Detail of a man’s outfit from the 1830s. The outfit consists of a necktie and pin, shirt, silk embroidered waistcoat, jacket, trousers, and tartan worsted cloak, with silk lining, fur-trimmed collar and gilt fastenings. The autumns and winters in Britain became much harsher during the first half of the 19th century and, as a result, cloaks came back into fashion, after having been partially superseded by the greatcoat. Worsted wool was a particularly popular material for outer-wear as it was tough and offered good protection from bad weather.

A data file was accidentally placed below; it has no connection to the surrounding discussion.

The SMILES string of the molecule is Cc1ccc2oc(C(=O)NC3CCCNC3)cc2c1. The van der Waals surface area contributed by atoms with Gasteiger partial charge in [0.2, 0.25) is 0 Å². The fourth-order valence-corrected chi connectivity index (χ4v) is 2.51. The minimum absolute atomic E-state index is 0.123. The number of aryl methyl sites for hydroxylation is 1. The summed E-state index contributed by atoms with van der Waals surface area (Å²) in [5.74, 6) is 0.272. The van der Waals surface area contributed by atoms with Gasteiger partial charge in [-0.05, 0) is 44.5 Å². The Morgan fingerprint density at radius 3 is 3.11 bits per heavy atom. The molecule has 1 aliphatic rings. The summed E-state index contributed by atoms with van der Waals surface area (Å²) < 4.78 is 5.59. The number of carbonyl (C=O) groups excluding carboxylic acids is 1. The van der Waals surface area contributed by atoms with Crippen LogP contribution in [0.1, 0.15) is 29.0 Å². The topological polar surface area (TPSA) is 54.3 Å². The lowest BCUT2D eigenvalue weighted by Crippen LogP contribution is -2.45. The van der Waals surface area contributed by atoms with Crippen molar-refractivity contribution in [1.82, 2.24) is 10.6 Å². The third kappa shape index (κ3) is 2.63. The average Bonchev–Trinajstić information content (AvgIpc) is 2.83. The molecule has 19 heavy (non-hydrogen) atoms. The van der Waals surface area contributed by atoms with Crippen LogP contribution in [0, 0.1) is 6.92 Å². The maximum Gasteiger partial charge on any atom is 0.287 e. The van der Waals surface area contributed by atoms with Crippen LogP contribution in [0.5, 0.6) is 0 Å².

The upper-class man needed to focus on his clothing style. This consisted of dark and plain colors: a hat (main display of social status), ascot, trousers, jackets, and white collared shirts. - This dress style showed not only the man’s wealth and integrity, but his actual masculinity during this time period. Due to the many poor during the Victorian era, the “working man” had to display that they were comfortable in the clothes that they were wearing otherwise it would not show that they had a joy in wealth. Although the men did not always get the chance to wear bright colors, “Checks and stripes were ‘un-serious’-and regarded as the mark of a loafer or con-man” they were certainly able to be taken seriously due to the moderately bland attire. This allowed the man to take the more dominate role in the home as well as the stronger lead in a relationship.